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Markowitz Algorithm

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Markowitz Algorithm

Modern portfolio theory (also called Markowitz model or mean-variance model) was introduced in a 1952 essay by Harry Markowitz, the Nobel Prize winner in Economics in 1990. It assumes that an investor wants to maximize a portfolio’s expected return contingent on any given amount of risk. For portfolios that meet this criterion, known as efficient portfolios, achieving a higher expected return requires taking on more risk, so investors are faced with a trade-off between risk and expected return. The investment decision is not merely which security to own, but how weight to own.

Math Forms

Let \(\mu \)= Expected returns on portfolio, \(r_i \)= Returns on asset i, \(\omega_i \) =Weight of component asset i, and \(\sigma_i \)=Standard deviation of asset i.

To simplify the above expression, introducing \(\Sigma\)to represent the covariance matrix. In this way, the optimization problem can be concluded to the following format with matrix form:

\(min \frac{1}{2} \mathbf{\omega}^\mathrm{T} \Sigma \mathbf{\omega} , s.t. \mathbf{\omega}^\mathrm{T} \mathbf{r}= \mu, \mathbf{\omega}^\mathrm{T} \mathbf{e} = 1 \)

In order to solve the above quadratic linear programming problem, the Lagrange Multiplier Method can be used. And finally, we gain the relationship between the investment ratio of various securities and the expected rate of return as follows:

\begin{array}{**rcl**}
      w &=&g + h \mu\\
      g &=& \frac{1}{D} (B \Sigma^\mathrm{-1} e – A \Sigma^\mathrm{-1} r)\\
      h &=& \frac{1}{D} (C \Sigma^\mathrm{-1} r – A  \Sigma^\mathrm{-1} e)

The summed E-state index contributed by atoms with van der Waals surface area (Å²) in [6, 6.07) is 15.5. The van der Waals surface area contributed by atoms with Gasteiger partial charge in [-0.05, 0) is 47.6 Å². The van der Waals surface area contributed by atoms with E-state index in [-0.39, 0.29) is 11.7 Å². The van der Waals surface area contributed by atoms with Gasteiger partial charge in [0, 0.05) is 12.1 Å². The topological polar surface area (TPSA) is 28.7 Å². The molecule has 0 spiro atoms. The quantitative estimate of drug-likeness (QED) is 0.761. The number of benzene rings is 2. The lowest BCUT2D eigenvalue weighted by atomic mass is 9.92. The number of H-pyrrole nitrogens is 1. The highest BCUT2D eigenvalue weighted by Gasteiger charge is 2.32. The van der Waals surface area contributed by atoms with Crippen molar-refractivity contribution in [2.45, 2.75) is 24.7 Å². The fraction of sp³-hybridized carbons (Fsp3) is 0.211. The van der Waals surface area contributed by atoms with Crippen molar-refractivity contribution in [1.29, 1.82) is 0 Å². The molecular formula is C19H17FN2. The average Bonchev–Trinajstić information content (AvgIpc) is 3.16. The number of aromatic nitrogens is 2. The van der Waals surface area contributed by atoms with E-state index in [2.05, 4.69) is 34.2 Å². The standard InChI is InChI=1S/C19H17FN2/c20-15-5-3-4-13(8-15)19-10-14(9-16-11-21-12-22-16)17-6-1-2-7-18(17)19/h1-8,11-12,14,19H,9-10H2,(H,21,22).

\end{array}

A, B, C, D are all constants, and the values are all affected by the returns and variances of each asset in the portfolio:

\(A=\mathbf{e}^\mathrm{T} \Sigma^\mathrm{-1} \mathbf{r} = \mathbf{r}^\mathrm{T} \Sigma^\mathrm{-1} \mathbf{e} , B = \mathbf{r}^\mathrm{T} \Sigma^\mathrm{-1} \mathbf{r}, C = \mathbf{e}^\mathrm{T} \Sigma^\mathrm{-1} \mathbf{e}, D = BC-A^2\)

Under the given conditions for the type of securities, investors can get unlimited kinds of products through different combinations of risks and returns. The portfolio effective frontier curve reflects the investment at a given level of expected returns, the smallest variance a portfolio can reach. For rational investors, the frontier portfolio can reach its investment to maximize the utility, and the equation of the effective frontier curve of the portfolio is as follows:

\(\sigma^2 = \frac{C}{D} (\mu – \frac{A}{C})^2 +\frac{1}{C} \)

Configuration of parameters

For estimation of returns:

  • Sample Mean
  • Equal Mean
  • Linear Shrinkage

For estimation of covariance:

  • Sample Covariance
  • Equal Correlation
  • Linear Shrinkage
  • Nonlinear Shrinkage

Optional Constraints

  • Position Limits

References

[1] Markowitz, H.M. (March 1952). “Portfolio Selection”The Journal of Finance7(1): 77–91.

[2] Markowitz, H.M. (1959). Portfolio Selection: Efficient Diversification of Investments. New York: John Wiley & Sons. (reprinted by Yale University Press, 1970

[3] Abhijit. Ravipati Rutgers The State University of New Jersey – New Brunswick. Graduate School – New Brunswick. 2012, Masters Abstracts International 50-05.

[4] 张贺清. 均值和方差变动的马科维茨投资组合模型研究[D].哈尔滨工业大学,2015.

[5] Mandelbrot B.Paretian  Distributions and Income Maximization.  Quarterly Journal of Economics, 1962, (76): 57-85.

[6] Cont R. Empirical Properties of Asset Returns: Stylized Facts and Statistical Issues. Quantitative Finance, 2001, 1(2): 223-236.

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